Career Management

This article is sponsored by Sage UK, a service and software provider to over 830,000 businesses in the UK.

You’ll often read about how hard it is for job seekers to land their dream role, but when you’re the company on the hunt for top talent, the landscape is equally as competitive.

When faced with the daunting task of recruiting a top level candidate, it’s hard enough identifying the front runners, let alone convincing them to jump ship and join your team. After all, post recession has meant that the cream of the so called “Generation Y” crop are more likely to be happily employed, than relentlessly browsing online job boards.

So, how does one successfully pursue these ad-immune, tech savvy, social media driven Millennials? Well, here are 5 creative examples of companies that got it right:

IKEA: ‘Career Instructions’:

In an attempt to recruit a large number of workers for their new megastore in Australia, IKEA amusingly decided to include what they called ‘Career Instructions’ into each of their flat packs. Based on their traditional furniture instructions, all customers took home the witty application forms without realising. The clever initiative not only minimised the costs on advertising, but it also ensured IKEA fans were targeted. And boy did it work! The campaign brought in 4,285 job applicants, resulting in 280 new hires for their megastore.

Sage: Google Business View:

Whilst job descriptions are designed to give candidates a feel for the firm, it’s hard to tell exactly what a company is like from a piece of paper. Alert to this issue, Sage – the business software providers – decided to show applicants just how great their offices are. Pioneering Google’s ‘Business View’ – the virtual tour technology used in Street View – the company easily dispelled any misconceptions that they might be a boring white-collar organisation. In fact, when clicking through their magnificent office, potential candidates would be hard pushed to find an employee in a suit.

The recruitment team at Sage believe that the Business View will help portray the company as a great place to work and the tour will be sent out to new starters at Sage so they can get acquainted with the offices before before their first day. Tori Newcombe, Digital Content Manager at Sage explained: “we’re incredibly proud of our workspace at Sage. Putting our headquarters on Google Maps gives us a unique ability to virtually open our doors and show off our working environment and culture, it’s promising to be a fantastic tool for recruitment.” 


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To encourage people to explore the building, the Sage team have hidden eight items around the offices and are running an online ‘treasure hunt’ competition to win a luxury weekend for two in Newcastle.

‘My Marriott Hotel’: Gamification

The Marriott Hotel also decided to allow potential applicants into their workplace, but this time in an animated “gamified” fashion. ‘My Marriott Hotel’ gave players a taster of what it was like to work in their hotel restaurants and kitchens, asking users to purchase various supplies on a budget, and manage multiple employees. Marriott later moved the game onto Facebook with the intention of targeting young talent in countries such as China and India where they were struggling to recruit staff. Regarded as a huge success, the campaign not only helped bring in vital employees, but it was also seen to raise awareness of the brand on a global scale.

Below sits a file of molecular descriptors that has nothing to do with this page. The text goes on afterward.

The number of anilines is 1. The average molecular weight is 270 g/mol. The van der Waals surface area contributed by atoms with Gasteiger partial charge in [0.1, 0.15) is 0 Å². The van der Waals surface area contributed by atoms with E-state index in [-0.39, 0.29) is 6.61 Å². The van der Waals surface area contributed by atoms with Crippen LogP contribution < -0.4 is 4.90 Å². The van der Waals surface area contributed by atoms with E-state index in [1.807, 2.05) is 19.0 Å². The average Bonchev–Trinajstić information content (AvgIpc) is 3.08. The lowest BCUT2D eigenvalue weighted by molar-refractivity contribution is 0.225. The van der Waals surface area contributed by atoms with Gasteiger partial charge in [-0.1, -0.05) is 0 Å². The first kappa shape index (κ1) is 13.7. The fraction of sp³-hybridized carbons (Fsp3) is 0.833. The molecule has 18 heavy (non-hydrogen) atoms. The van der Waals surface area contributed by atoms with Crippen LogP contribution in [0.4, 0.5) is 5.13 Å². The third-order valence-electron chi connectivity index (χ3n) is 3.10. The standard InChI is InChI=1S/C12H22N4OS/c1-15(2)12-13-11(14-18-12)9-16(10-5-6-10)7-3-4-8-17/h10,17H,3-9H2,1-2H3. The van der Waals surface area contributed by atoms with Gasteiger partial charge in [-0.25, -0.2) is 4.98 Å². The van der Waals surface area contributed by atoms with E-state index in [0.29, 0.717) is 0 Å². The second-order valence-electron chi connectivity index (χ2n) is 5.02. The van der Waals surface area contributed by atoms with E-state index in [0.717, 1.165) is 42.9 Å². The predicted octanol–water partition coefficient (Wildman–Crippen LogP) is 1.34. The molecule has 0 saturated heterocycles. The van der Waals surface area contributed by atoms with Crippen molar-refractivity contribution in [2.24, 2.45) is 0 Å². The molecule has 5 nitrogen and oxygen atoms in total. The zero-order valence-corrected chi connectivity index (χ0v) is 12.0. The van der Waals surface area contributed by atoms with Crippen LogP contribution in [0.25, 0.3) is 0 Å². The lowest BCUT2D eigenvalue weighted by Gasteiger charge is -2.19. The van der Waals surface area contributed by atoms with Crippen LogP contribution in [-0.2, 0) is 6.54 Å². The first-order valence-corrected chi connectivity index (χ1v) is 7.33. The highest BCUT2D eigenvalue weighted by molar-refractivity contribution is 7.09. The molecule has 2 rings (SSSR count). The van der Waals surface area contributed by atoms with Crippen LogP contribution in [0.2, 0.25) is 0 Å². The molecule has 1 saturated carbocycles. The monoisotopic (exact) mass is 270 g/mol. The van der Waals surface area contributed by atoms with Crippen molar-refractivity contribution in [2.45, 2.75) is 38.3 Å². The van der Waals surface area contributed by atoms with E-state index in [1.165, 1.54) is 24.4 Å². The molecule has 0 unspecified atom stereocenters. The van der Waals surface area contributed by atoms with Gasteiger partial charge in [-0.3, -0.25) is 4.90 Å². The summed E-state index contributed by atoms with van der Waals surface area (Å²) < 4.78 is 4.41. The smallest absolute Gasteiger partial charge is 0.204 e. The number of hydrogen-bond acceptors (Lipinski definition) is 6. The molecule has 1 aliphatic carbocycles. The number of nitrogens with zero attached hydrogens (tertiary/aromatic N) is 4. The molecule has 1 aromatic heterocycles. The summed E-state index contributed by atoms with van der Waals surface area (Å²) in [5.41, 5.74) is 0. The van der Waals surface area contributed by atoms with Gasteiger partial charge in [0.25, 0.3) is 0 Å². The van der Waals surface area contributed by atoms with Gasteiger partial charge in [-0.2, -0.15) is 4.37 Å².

FP7: ‘The Hidden Phone’

Ad Agency, FP7, decided to avoid headhunter fees when looking to bring in top level creative talent to their Dubai office. Having identified and researched their prime targets, FP7 shipped each candidate industry stylised books with a mobile phone hidden inside. Each book was highly personalised to align with the interests of the receiver, and the phones were preprogrammed with the number of FP7’s executive creative director. Although the initiative cost $80,000, being fun and creative with advertising creatives clearly pays off. The campaign saw the firm bring in four key employees, including an art director and a design chief.

Google: Cryptic Billboard

Back in 2004, an anonymous billboard appeared by the highway that links San Francisco to Silicon Valley. The message simply read: “{first 10-digit prime found in consecutive digits of e} .com”. The clever ad was designed to attract only those smart enough and inquisitive enough to figure out the correct answer of 7427466391.com. And whilst this may have been a tough mental test, it was perhaps slightly easier to guess who was behind this geeky quiz. Yep you got it… Google of course! In fact the tech super company were so determined to filter out the very best problem solvers, that they even created a further riddle once applicants had punched in the correct website. It was not until this second puzzle was solved that the geeky adventures could submit their CVs for the highly sought after engineering roles.

By running a creative recruitment campaign or taking advantage of new digital tools these companies were able not only to attract more of the sort of people they wanted to recruit, but they also managed to show off their company as a forward thinking, ambitious employer that the top talent would want to work for.

Author: This article was written by the online content team at Sage UK.


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